Early Education Matters.
What if babies, toddlers and preschoolers were at the center of the most promising national policies to drive economic growth? We believe they should be.
Young children ages zero to five who do not receive high quality early childhood education and services are 25% more likely to drop out of school. And research from the Alliance for Excellent Education shows increasing the high school graduation rate in Massachusetts from 80% to 90%, or about 5,000 students, would result in some big economic benefits: an $80 million increase in annual earnings, a $51 million increase in annual spending and a $14 million increase in state and local tax revenue.
Research from national economist James Heckman of the University of Chicago shows a return of $8 in “social benefits,” such as government savings and economic potential, for every $1 invested in early education.
With these kinds of returns, investing in the early education of young children should be a no-brainer.
In Massachusetts, however, over 28,000 low-income children were on the waiting list for income-eligible child care in 2015. That’s 28,000 children facing a one in four chance of dropping out of school. But we need to approach that gap the right way.
“To truly realize the long-term economic benefits, the focus needs to go beyond providing access to more children to ensuring those early learning experiences are high-quality,” says Karley Ausiello, Senior Vice President for Community Impact at United Way of Massachusetts Bay and Merrimack Valley, who sits on the Executive Committee for the Boston Quality Universal Pre-K Initiative.
Scientific studies show that high-quality early learning experiences positively impact the development of the brain and lay the foundation for future academic success. Poverty, neglect and maternal depression negatively impact early childhood development, according to the state’s Brain Building in Progress campaign, a partnership between the Massachusetts Department of Early Education and Care and United Way. Known as “toxic stress,” these conditions increase the likelihood of developmental delays.
How do we know a program is high quality? Ausiello says young children need programs that offer a skilled workforce trained in identifying early developmental warning signals, an academic environment focused on social and emotional skills as well as literacy and STEM, and safe, enriching environments and experiences.
This year, United Way is investing over $2.5 million in 59 high-performing community organizations providing quality early education. This funding is expected to reach over 14,600 young children in our region, helping to better prepare them to enter kindergarten ready to learn.
In partnership with private equity/venture capital leaders, United Way developed DRIVE, an innovative approach to screening young children in the City of Boston to identify children showing potential developmental concerns and connecting them to the supports needed to get back on track. To date, over 3,200 young children in Greater Boston have been screened and assessed, the first step in providing critical early intervention services. The data is also fed back to the programs to help them develop strategies to improve their programming to better address the areas where children fall behind.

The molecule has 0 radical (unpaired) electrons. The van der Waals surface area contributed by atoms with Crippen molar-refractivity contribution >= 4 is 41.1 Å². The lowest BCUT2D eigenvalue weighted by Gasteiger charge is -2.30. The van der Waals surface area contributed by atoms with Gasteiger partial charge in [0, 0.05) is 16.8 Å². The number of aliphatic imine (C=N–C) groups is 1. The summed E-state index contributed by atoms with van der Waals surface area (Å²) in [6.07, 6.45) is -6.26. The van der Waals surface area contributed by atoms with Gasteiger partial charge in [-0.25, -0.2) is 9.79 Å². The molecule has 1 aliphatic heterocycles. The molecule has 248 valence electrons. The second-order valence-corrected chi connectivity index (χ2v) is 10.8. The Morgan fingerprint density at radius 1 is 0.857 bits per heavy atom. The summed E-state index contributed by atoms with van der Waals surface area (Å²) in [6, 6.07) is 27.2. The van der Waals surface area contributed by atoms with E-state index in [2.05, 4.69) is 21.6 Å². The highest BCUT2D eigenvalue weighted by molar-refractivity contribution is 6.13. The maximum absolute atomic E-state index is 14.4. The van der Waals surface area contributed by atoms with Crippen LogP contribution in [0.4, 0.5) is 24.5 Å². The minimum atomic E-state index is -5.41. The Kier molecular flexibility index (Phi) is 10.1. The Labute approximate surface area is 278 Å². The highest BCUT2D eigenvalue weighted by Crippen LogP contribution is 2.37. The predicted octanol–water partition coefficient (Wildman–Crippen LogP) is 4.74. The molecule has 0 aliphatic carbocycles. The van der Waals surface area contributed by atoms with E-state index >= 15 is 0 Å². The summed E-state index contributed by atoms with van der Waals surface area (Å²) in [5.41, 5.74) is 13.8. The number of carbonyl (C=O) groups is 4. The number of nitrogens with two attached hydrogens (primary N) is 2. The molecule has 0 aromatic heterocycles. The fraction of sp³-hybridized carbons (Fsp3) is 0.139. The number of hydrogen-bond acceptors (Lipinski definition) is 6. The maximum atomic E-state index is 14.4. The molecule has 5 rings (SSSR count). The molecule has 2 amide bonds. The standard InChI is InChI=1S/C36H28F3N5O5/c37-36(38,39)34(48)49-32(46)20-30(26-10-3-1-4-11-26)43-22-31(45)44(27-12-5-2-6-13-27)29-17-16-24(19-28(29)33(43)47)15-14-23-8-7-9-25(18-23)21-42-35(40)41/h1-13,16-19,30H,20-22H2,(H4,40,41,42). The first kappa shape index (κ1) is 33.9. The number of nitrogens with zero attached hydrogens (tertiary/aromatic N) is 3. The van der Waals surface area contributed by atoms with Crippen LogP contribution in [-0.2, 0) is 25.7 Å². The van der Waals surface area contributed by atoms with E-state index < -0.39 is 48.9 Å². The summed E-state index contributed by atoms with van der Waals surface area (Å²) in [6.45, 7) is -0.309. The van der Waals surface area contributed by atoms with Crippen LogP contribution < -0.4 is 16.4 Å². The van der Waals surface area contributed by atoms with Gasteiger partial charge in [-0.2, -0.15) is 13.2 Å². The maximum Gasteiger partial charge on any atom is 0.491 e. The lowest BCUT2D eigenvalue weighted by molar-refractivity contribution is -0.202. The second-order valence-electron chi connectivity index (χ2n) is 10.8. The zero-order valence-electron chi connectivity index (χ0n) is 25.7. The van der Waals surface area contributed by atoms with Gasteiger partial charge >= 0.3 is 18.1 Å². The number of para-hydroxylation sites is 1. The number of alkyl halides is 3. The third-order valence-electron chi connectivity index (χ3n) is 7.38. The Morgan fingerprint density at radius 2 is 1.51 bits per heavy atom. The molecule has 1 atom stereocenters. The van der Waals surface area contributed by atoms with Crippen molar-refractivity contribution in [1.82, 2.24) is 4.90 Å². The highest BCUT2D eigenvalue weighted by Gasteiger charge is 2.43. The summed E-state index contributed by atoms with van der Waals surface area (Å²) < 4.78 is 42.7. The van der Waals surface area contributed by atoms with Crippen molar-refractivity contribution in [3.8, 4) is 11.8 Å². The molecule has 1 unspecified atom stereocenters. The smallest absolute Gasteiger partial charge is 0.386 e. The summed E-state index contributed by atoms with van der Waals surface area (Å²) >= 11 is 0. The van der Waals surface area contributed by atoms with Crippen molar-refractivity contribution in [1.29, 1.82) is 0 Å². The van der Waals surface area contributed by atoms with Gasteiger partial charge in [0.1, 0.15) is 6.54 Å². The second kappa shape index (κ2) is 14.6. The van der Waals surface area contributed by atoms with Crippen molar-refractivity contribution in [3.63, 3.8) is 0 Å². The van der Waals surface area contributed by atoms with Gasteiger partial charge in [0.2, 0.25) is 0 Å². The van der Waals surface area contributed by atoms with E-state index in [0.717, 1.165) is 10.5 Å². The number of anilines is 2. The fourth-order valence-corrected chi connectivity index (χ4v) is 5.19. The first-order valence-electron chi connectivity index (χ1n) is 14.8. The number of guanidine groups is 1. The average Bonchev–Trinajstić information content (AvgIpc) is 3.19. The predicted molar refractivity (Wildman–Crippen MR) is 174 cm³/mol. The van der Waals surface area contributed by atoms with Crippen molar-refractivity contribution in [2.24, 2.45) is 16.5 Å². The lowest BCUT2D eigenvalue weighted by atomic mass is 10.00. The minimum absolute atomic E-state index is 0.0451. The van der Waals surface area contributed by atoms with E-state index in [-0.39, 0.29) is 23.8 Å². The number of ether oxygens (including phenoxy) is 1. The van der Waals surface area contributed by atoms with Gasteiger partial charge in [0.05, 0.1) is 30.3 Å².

Physical environment also plays a role in the quality of an early education environment. Yet a 2011 report by the Children’s Investment Fund revealed that 33 percent of centers statewide had safety issues and 54% of programs lacked indoor gross motor space and equipment. In response, United Way advocated for and won passage of legislation which authorized $45 million to create a new Early Education and Out of School Capital Fund to improve the quality of center-based facilities. To date, the Commonwealth has awarded $11 million to help early education programs upgrade their physical learning spaces.
This year, United Way will continue to seek ways to increase access and expand the quality of early childhood programming through partnerships with the City of Boston and the Barr Foundation, along with screening young children and supporting innovative approaches to improving the quality of programs across the Commonwealth.
The forecast is encouraging. The philanthropic world is increasingly taking a look at early education as an investment opportunity. This summer, The Bridgespan Group issued a report with high-potential early childhood development investment opportunities. These include funding screening and assessment research and identifying technology-based solutions to foster quality adult-child interactions at a large scale.
And last month, United Way of Central Indiana announced a $5 million gift from Sarah and John Lechleiter, which will be matched by Eli Lilly and its Company Foundation, for a total gift of $10 million. A significant portion of the gift will support the expansion of high-quality early education centers in Central Indiana. In addition, this gift will help provide scholarships to children from low-income families so that they can gain access to these programs. John Lechleiter is Chairman, President and CEO of Eli Lilly and Company and is Chairman of the United Way Worldwide Board of Directors.
Massachusetts business leaders and elected officials are also sharpening their focus on improving the quality of early education in the Commonwealth. This summer, the Boston Globe reported that House Speaker Robert Deleo pulled together business leaders to help craft an agenda for the coming year, drawing on their enthusiasm for investments that work.
“With finite state and federal resources available, public-private partnerships and philanthropy will be critical to providing more high quality programming for our state’s children,” Ausiello said. “The good news is that there are many promising solutions for social investors looking for a high-impact economic return.”